Creating a Credible Website Starts with the First Impression

With the boom of social media and all the digital communication channels available today, the website, which used to be the pillar of online presence, seems to be falling lower and lower on companies’ priority lists. Justifiably so? We say not.

Humans make incredibly fast decisions. Research has shown that it takes roughly 50 milliseconds (about 0.05 seconds) for people to form their opinion of your website. And, of course, technology is making it increasingly easier for humans to act on these opinions. Just click, tap, swipe, or blurt out “Alexa, off!” and it can quickly be game over for a brand. It’s very much like the 366 million people online dating who rely mainly on pictures and snippets of “about me” copy before swiftly swiping left or right en route to nothing … or a relationship.

And yet, in the midst of all that we know and understand, we find that marketers often focus less on their websites than perhaps they should.

Are websites still relevant?

Our Creative Director for North America, Todd Doyle, puts it this way: “Given the importance of the first impression and the incredible speed with which it happens, I find it surprising that more focus is not placed on the site. Clients, of course, understand it’s important, but there is often an understandable notion of ‘it’s good enough’ that can get in the way of deeper explorations that could pay greater dividends. We always make the case for visual design testing using moderated or unmoderated usability tests. This can move the discussion past opinion and build toward effectiveness.”

Indeed, while there has always been competition for marketers’ attention and budget, it’s arguably more so now than ever amid an ever-expanding digital landscape. For example, a CMO or CTO today will likely be comparing investment in their website against an expanded social media landscape, e-commerce, CRM, and burgeoning innovation opportunities in AI.

But, according to Shannon Ruetsch, Head of Experience Design, these leaders should tread carefully when it comes to planning website budgets.

It is common for the C-suite to struggle with where to invest marketing resources, but the research shows that websites are a major factor in the user journey.


Many point to the landmark web credibility research from Stanford’s Persuasive Technology Lab, which found that 75% of users admit to “making judgments about a company’s credibility based on their website’s design.”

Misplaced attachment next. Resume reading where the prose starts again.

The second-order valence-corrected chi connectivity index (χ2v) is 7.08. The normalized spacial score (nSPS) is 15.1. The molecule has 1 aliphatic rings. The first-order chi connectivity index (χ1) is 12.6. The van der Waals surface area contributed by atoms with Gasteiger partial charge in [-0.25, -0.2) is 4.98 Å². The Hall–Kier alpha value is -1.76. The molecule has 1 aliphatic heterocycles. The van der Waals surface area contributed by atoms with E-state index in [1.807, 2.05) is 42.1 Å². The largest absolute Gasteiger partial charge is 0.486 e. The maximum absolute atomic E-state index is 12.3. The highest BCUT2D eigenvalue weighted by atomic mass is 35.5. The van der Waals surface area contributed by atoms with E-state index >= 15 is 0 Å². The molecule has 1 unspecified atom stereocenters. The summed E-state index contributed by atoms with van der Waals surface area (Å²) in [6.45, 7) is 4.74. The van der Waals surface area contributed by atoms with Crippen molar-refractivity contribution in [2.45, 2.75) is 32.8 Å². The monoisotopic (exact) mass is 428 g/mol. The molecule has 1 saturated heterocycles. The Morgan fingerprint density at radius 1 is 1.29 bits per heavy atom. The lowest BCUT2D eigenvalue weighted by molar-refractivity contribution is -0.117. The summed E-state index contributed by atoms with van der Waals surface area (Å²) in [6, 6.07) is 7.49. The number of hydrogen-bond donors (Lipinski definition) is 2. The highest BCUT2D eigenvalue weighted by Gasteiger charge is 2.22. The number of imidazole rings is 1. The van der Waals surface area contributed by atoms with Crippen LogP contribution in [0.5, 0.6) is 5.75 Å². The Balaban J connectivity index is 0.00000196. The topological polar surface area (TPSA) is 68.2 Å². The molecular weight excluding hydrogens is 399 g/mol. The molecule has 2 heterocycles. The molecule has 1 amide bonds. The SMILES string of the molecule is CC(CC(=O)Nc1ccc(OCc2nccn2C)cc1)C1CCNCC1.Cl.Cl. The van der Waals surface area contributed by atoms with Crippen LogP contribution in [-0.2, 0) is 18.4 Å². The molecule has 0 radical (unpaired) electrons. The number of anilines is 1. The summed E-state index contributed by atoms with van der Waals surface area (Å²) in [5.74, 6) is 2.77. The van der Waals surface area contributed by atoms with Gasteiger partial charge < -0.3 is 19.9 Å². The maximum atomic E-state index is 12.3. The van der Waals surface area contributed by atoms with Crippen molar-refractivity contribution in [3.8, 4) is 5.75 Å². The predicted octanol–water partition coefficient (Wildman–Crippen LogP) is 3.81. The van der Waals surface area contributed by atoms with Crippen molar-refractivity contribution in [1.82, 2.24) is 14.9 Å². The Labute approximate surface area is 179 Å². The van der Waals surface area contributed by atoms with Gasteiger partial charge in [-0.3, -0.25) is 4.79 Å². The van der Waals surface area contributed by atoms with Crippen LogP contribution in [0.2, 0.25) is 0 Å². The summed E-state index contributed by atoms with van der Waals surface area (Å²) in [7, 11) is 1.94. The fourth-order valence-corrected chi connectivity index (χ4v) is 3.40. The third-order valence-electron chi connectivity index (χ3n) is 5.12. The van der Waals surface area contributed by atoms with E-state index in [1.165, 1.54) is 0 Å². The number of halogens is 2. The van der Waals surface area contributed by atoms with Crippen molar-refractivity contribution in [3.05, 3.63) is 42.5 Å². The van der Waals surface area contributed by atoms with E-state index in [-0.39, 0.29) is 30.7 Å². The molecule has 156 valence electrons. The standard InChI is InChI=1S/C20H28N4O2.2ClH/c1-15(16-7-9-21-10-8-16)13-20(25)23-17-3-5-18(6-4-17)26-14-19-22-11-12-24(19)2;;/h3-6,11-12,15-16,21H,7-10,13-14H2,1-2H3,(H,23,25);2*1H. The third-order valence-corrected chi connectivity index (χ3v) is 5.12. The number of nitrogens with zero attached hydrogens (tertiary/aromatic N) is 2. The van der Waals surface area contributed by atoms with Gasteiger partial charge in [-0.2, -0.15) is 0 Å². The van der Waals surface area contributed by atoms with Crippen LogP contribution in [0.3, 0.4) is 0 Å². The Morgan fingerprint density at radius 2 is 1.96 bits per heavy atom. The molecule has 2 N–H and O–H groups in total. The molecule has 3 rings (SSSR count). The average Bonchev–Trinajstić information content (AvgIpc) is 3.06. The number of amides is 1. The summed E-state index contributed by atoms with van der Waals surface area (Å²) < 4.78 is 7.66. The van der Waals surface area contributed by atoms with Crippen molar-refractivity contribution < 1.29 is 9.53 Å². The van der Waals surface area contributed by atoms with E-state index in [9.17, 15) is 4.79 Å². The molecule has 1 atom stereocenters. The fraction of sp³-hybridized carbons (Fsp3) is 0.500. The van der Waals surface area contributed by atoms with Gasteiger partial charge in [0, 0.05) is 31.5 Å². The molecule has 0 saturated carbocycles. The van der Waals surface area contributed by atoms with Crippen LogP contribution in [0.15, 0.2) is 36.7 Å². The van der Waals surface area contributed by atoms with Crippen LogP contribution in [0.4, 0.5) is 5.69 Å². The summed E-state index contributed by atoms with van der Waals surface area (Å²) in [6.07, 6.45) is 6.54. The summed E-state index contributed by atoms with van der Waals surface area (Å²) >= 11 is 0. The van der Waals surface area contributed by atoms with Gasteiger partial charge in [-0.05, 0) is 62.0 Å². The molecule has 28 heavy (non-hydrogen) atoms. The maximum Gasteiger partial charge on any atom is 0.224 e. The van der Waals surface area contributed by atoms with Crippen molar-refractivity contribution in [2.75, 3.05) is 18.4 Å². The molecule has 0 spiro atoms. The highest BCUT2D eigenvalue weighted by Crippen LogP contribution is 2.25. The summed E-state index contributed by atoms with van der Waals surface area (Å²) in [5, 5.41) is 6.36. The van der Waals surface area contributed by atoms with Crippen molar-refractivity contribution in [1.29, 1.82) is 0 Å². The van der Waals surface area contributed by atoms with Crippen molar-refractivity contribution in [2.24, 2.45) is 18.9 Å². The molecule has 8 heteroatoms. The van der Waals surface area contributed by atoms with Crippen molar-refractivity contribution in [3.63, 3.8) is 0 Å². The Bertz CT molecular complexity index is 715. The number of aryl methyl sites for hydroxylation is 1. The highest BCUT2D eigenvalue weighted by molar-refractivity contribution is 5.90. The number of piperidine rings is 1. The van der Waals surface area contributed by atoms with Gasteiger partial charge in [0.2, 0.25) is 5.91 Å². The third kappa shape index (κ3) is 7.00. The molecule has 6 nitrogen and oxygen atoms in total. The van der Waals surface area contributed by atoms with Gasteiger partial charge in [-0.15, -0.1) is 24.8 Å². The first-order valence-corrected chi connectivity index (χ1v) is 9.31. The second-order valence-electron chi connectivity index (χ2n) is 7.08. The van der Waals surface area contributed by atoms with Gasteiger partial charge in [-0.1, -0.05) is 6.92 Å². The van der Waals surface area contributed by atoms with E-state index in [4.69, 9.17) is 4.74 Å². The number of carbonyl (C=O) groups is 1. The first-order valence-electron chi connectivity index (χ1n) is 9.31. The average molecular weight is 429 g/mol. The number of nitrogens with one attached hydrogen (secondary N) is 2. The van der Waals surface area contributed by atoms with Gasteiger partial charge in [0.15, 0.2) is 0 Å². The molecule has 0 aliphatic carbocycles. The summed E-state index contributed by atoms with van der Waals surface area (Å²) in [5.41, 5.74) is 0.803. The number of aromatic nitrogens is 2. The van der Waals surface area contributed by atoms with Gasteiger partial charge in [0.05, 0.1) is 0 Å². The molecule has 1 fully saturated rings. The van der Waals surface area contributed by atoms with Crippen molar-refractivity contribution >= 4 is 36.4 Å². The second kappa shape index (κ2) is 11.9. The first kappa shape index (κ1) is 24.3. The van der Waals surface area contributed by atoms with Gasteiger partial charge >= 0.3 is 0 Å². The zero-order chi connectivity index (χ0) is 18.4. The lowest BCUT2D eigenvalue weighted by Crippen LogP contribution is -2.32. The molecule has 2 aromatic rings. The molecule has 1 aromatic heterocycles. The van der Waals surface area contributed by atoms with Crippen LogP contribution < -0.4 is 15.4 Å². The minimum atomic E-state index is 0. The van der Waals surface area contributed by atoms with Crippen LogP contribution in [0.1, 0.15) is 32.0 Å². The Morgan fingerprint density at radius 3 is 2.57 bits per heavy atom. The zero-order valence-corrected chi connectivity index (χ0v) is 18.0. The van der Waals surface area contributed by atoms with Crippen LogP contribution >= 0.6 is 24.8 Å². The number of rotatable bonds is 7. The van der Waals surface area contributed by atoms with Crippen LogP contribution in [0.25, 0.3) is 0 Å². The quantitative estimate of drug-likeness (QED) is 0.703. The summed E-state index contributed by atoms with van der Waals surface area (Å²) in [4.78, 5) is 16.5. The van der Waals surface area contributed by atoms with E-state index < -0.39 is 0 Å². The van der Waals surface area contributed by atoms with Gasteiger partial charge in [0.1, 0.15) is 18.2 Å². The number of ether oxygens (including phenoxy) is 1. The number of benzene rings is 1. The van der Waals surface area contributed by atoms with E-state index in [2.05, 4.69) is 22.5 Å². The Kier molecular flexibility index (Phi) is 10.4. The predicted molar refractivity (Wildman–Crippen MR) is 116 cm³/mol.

While it’s an older study, the reality is that these same behaviors exist today. As leading UX research organization Nielsen Norman Group puts it: “[A]lthough design patterns and trends change over time, human behavior does not. Users’ priorities and methods of evaluation are the same today as they were 17 years ago, even though the web itself has vastly evolved. What we now consider a ‘quality’ website design looks very different from a reputable website of the past, but what influences the perception of quality has not changed and will not change in the future.”

And, TikTok and Amazon aside, it’s not as if the website has ceased to be a significant part of the user journey. A January 2023 study by eMarketer found that 55% of U.S. and U.K. retail shoppers researched and bought on a retailer’s website versus just 23% via social media. That’s not to say critical business isn’t done on social media, but it does speak to the importance of the website.

Now is not the time to lose focus

In an era of competing channels and high customer expectations, we’d argue that it’s actually a great time to elevate the web experience. And if you’ve invested in your brand and its digital presence (which you surely have), then there is logic to doing the extra work to ensure it’s conveyed in just the right way on your website.

As Neal J. Roese writes in the 3rd Edition of Kellogg on Marketing, “[E]ach and every tactical execution contributes to the brand image … customers derive an inherent value from seeing a family resemblance in assortments.” In other words, your site, product, and communications need to be coherent, clear, and coordinated.

The topic of customer perception also brings to mind the research by Kotler and Keller that found that customer satisfaction comes from “comparing a product’s perceived performance or outcome against his/her expectations.” While these findings may sound obvious on the surface, the implications are potentially profound.

If your customers’ expectations for your website are ahead of your execution, you could be damaging your brand – and your bottom line.

Whether it’s a first date or deciding who you want to do business with, the fact is that in all of those cases, we have less than a second to make a first impression – and then make sure you’re doing the work to make the relationship last.

Doyle adds: “It’s human to shift or lose focus when there are so many competing priorities out there. That’s why we feel that one of the ways we can help clients most is by being there to help them keep their focus.”